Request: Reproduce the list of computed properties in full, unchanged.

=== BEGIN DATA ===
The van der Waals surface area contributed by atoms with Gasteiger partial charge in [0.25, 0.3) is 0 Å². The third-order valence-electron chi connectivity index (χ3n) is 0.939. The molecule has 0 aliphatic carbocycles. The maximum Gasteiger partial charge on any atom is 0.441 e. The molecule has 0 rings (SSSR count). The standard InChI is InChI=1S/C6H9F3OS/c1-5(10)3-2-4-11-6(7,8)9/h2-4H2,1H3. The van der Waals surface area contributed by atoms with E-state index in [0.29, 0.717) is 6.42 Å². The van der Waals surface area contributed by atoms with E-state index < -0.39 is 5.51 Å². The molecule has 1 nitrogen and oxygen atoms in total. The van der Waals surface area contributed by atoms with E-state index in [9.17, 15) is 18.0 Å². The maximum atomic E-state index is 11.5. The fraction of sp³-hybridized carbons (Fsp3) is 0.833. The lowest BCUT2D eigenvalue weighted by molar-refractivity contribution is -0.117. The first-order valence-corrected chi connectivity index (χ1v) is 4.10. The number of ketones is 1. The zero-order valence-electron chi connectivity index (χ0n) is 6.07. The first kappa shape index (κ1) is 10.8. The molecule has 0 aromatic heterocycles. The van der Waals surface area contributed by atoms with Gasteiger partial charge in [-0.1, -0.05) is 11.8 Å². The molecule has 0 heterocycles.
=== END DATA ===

The van der Waals surface area contributed by atoms with Gasteiger partial charge in [0.25, 0.3) is 0 Å². The third-order valence-electron chi connectivity index (χ3n) is 0.939. The molecule has 0 aliphatic carbocycles. The maximum Gasteiger partial charge on any atom is 0.441 e. The molecule has 0 rings (SSSR count). The standard InChI is InChI=1S/C6H9F3OS/c1-5(10)3-2-4-11-6(7,8)9/h2-4H2,1H3. The van der Waals surface area contributed by atoms with E-state index in [0.29, 0.717) is 6.42 Å². The van der Waals surface area contributed by atoms with E-state index < -0.39 is 5.51 Å². The molecule has 1 nitrogen and oxygen atoms in total. The van der Waals surface area contributed by atoms with E-state index in [9.17, 15) is 18.0 Å². The maximum atomic E-state index is 11.5. The fraction of sp³-hybridized carbons (Fsp3) is 0.833. The lowest BCUT2D eigenvalue weighted by molar-refractivity contribution is -0.117. The first-order valence-corrected chi connectivity index (χ1v) is 4.10. The number of ketones is 1. The zero-order valence-electron chi connectivity index (χ0n) is 6.07. The first kappa shape index (κ1) is 10.8. The molecule has 0 aromatic heterocycles. The van der Waals surface area contributed by atoms with Gasteiger partial charge in [-0.1, -0.05) is 11.8 Å². The molecule has 0 heterocycles.